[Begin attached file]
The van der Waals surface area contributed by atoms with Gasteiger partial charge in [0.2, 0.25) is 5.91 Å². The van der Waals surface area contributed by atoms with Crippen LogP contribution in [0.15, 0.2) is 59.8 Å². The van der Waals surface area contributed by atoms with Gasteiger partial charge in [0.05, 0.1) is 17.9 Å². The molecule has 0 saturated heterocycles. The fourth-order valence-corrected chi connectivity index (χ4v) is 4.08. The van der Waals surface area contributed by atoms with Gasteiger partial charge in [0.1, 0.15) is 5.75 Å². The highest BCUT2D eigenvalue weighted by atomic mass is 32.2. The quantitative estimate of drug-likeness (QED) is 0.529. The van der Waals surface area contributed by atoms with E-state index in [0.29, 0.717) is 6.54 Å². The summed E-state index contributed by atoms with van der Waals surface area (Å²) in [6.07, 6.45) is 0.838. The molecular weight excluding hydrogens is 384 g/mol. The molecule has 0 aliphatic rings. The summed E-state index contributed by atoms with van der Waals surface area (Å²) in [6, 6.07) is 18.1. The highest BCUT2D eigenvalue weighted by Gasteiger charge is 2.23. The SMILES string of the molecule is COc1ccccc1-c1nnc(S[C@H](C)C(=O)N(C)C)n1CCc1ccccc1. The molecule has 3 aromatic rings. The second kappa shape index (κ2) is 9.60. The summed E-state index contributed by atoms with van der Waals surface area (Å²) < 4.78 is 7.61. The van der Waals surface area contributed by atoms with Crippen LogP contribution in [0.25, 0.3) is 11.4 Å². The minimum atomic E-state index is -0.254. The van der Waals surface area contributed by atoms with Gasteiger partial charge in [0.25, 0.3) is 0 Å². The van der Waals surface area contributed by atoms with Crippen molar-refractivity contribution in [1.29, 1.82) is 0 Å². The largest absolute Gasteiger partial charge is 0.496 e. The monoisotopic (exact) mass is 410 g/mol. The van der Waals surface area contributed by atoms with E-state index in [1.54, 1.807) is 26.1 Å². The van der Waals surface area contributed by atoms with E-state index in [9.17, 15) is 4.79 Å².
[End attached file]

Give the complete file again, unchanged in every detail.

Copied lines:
The van der Waals surface area contributed by atoms with Gasteiger partial charge in [0.2, 0.25) is 5.91 Å². The van der Waals surface area contributed by atoms with Crippen LogP contribution in [0.15, 0.2) is 59.8 Å². The van der Waals surface area contributed by atoms with Gasteiger partial charge in [0.05, 0.1) is 17.9 Å². The molecule has 0 saturated heterocycles. The fourth-order valence-corrected chi connectivity index (χ4v) is 4.08. The van der Waals surface area contributed by atoms with Gasteiger partial charge in [0.1, 0.15) is 5.75 Å². The highest BCUT2D eigenvalue weighted by atomic mass is 32.2. The quantitative estimate of drug-likeness (QED) is 0.529. The van der Waals surface area contributed by atoms with E-state index in [0.29, 0.717) is 6.54 Å². The summed E-state index contributed by atoms with van der Waals surface area (Å²) in [6.07, 6.45) is 0.838. The molecular weight excluding hydrogens is 384 g/mol. The molecule has 0 aliphatic rings. The summed E-state index contributed by atoms with van der Waals surface area (Å²) in [6, 6.07) is 18.1. The highest BCUT2D eigenvalue weighted by Gasteiger charge is 2.23. The SMILES string of the molecule is COc1ccccc1-c1nnc(S[C@H](C)C(=O)N(C)C)n1CCc1ccccc1. The molecule has 3 aromatic rings. The second kappa shape index (κ2) is 9.60. The summed E-state index contributed by atoms with van der Waals surface area (Å²) < 4.78 is 7.61. The van der Waals surface area contributed by atoms with Crippen LogP contribution in [0.25, 0.3) is 11.4 Å². The minimum atomic E-state index is -0.254. The van der Waals surface area contributed by atoms with Gasteiger partial charge in [0.25, 0.3) is 0 Å². The van der Waals surface area contributed by atoms with Crippen molar-refractivity contribution in [1.29, 1.82) is 0 Å². The largest absolute Gasteiger partial charge is 0.496 e. The monoisotopic (exact) mass is 410 g/mol. The van der Waals surface area contributed by atoms with E-state index in [1.54, 1.807) is 26.1 Å². The van der Waals surface area contributed by atoms with E-state index in [9.17, 15) is 4.79 Å².